HOME |  JOIN |  CULT MOVIES | COMPETITIONS | ADVERTISE |  CONTACT US |  ABOUT US
 
 
Newest Reviews
Lodgers, The
Eagle vs Shark
American Assassin
Die, Mommie, Die!
All the Money in the World
Effect of Gamma Rays on Man-in-the-Moon Marigolds, The
Black Panther
Children's Hour, The
Mayhem
Sphere
Guyver, The
Night School
Loveless
Ragtime
Mishima: A Life in Four Chapters
Murders in the Rue Morgue
Wound, The
Scalawag
Let's Get Harry
Girl with Green Eyes
Sunchaser, The
Tom Jones
Downsizing
Defiant Ones, The
Centerfold Girls, The
Loneliness of the Long Distance Runner, The
120 BPM (Beats Per Minute)
Police Academy 3: Back in Training
Safe Place, A
Saturday Night and Sunday Morning
   
 
Newest Articles
Bad Taste from Outer Space: Galaxy of Terror and Xtro
A Yen for the 1990s: Iron Monkey and Satan Returns
Hey, Punk: Jubilee and Rock 'n' Roll High School
Help! with The Knack: Richard Lester in 1965
Roll Up, Get Yer Free Cinema: The Shorts on the BFI Woodfall Blu-rays
Time for Heroes: The Dam Busters and How I Won the War
Hell is a City: Midnight Cowboy and Taxi Driver
Boris Goes Bonkers, Bela Goes Bats: The Old Dark House and Mark of the Vampire
Charles Bronson's Mid-70s: Breakheart Pass and Others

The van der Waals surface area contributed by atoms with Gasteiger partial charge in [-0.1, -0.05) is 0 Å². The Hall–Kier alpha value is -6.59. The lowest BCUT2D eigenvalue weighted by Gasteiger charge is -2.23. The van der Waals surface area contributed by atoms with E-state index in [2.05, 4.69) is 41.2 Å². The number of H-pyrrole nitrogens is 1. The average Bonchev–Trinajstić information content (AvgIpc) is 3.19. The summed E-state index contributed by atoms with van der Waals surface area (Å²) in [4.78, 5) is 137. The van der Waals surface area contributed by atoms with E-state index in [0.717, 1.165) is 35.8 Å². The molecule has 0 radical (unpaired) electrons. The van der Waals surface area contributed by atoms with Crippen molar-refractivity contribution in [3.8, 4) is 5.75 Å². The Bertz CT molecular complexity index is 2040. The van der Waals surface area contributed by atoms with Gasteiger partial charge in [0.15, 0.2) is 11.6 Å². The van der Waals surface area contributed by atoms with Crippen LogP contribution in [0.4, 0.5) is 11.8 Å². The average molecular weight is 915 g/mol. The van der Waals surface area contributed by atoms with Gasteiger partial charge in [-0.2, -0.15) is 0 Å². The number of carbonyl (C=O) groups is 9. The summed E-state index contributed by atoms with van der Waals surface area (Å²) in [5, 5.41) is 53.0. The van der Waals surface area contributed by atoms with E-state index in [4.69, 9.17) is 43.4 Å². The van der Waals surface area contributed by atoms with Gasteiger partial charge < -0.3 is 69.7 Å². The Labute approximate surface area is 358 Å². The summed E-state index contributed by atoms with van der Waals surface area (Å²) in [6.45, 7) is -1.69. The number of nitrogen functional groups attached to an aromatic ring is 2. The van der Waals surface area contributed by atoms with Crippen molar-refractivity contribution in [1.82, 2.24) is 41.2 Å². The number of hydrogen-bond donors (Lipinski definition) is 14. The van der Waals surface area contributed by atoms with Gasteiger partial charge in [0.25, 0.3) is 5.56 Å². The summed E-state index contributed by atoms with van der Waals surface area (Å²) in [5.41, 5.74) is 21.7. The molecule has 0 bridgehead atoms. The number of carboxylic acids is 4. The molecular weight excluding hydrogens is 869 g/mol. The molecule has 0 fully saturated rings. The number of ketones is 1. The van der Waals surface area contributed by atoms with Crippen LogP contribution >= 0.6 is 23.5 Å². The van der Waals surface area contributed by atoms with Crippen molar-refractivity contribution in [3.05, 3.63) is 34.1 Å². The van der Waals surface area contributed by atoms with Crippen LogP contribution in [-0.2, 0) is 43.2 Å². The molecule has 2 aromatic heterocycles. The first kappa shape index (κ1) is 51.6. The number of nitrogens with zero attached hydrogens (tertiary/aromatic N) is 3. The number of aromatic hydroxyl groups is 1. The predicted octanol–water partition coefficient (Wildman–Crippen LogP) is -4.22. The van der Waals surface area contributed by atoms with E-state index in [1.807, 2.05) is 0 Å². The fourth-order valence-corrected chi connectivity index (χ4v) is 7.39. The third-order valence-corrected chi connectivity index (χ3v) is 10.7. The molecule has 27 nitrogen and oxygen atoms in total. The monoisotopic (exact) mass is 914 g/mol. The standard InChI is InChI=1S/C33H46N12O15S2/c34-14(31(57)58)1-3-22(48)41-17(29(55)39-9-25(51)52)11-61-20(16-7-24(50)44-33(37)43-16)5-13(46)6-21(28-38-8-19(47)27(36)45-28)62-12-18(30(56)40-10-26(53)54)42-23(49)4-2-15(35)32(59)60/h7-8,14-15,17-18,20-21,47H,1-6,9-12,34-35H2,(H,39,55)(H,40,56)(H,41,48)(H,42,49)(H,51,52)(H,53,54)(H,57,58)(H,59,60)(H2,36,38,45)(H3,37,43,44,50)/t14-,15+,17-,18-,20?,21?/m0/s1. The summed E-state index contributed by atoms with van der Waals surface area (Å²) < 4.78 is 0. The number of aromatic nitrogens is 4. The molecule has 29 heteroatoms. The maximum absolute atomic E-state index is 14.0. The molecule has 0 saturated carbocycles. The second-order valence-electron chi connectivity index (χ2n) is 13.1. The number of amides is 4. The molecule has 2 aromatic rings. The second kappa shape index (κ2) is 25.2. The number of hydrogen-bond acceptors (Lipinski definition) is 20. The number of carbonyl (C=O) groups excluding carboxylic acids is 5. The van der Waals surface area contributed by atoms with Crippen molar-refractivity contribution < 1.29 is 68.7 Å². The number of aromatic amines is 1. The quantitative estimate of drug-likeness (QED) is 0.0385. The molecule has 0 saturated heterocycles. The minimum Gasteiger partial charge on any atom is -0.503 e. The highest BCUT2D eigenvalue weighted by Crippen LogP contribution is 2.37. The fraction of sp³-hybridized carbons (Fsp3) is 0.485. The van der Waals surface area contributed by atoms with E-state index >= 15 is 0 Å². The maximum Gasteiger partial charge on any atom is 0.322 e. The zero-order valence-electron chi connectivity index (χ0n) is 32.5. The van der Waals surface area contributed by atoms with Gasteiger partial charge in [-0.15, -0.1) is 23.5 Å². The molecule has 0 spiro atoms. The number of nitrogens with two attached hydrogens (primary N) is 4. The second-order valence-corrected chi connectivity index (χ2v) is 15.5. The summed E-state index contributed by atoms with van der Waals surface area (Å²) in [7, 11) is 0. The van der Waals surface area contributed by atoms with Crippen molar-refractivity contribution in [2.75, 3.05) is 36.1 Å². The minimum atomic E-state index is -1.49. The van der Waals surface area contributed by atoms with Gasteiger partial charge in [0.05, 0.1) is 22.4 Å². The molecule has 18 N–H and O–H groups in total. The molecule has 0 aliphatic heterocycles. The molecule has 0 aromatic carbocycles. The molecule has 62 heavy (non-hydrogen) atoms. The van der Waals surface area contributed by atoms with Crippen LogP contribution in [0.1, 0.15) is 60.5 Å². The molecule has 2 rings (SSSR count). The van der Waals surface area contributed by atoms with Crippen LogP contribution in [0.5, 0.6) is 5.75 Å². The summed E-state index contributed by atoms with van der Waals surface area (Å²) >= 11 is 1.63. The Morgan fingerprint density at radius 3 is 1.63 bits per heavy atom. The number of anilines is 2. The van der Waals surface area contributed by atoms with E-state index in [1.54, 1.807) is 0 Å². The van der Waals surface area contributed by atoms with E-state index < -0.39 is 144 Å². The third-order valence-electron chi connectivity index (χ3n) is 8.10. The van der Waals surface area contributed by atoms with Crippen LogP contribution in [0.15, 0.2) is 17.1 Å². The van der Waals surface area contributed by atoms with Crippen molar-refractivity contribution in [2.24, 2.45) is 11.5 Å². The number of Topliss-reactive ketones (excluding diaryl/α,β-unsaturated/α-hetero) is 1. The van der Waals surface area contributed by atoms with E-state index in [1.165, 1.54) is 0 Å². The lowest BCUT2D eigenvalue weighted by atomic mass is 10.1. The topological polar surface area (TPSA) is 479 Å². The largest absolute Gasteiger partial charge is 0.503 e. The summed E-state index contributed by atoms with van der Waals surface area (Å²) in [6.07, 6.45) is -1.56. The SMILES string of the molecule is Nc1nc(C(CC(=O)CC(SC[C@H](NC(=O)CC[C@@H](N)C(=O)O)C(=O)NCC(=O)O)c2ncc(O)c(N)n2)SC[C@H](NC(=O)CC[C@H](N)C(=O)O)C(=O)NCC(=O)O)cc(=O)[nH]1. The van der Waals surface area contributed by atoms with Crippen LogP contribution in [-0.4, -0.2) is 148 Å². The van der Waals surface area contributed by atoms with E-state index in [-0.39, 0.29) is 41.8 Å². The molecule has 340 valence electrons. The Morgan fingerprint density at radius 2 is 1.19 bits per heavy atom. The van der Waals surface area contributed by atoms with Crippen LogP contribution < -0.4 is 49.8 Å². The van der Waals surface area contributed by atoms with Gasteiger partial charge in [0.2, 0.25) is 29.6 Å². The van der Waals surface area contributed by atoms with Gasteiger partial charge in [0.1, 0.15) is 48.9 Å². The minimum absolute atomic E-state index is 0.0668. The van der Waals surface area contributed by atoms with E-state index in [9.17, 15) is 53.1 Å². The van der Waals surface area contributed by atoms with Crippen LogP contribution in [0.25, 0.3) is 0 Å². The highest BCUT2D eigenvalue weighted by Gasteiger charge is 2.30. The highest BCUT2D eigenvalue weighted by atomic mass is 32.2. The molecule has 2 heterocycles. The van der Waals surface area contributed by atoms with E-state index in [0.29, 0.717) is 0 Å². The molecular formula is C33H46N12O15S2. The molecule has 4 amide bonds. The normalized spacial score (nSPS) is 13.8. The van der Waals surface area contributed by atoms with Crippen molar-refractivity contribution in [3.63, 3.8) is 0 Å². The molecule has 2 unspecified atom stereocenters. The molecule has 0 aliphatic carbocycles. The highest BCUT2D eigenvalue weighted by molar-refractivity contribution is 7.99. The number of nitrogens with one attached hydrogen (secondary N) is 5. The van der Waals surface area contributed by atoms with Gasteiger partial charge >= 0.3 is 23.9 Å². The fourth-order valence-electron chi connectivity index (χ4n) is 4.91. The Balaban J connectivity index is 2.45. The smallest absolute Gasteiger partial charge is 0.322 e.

Kids in America: The Breakfast Club vs Metropolitan
80s Dance-Off: Staying Alive vs Murder-Rock vs Breakin'
The Cinematic Darkside of Donald Crowhurst
Dutch Courage: The Flodder Series
Coming of Age: Boys on Film 18 - Heroes on DVD
Country and Irish - The secret history of Irish pop culture
   
 
  Blood Rage The Todd Terry ProjectBuy this film here.
Year: 1987
Director: John Grissmer
Stars: Louise Lasser, Mark Soper, Marianne Kantner, Julie Gordon, Jayne Bentzen, James Farrell, Ed French William Fuller, Bill Cakmis, Dana Drescher, Gerry Lou, Chad Montgomery, Ted Raimi, Lisa Randall, Dylan Riggs, Rebecca Thorp, Douglas Weiser
Genre: Horror, Trash
Rating:  4 (from 1 vote)
Review: Ten years ago in Jacksonville Florida, 1974, single mother Maddy (Louise Lasser) took her twin boys to see a horror movie at the drive-in, where she was driven by her latest boyfriend (Bill Cakmis) and while they smooch the two ten-year-old brothers are supposed to be sleeping in the back. However, so lost in each other are the couple that the children are able to sneak out and start wandering around the vehicles, whereupon they find a couple making love in their car. The boys look on, fascinated, until Terry gets an axe and hacks up the man, leaving the woman to flee in terror. Yet his brother Todd is the one who gets the blame thanks to Terry's machinations...

The director of this, John Grissmer, only made one other film, around ten years before, before turning his back on showbusiness and becoming an author, but slasher fans had cause to wish he had pursued his dream to be a director when they saw what he concocted for Blood Rage, a horror that went by a few titles, including Nightmare at Shadow Woods and Slasher, imaginatively. It had actually been made in 1983, and boy did it look it, but was only picked up for cinema distribution four years later where it snuck out to very little interest, yet as the years went by it picked up a reputation, albeit a minor one, as a neglected shocker of the eighties, and something should be done.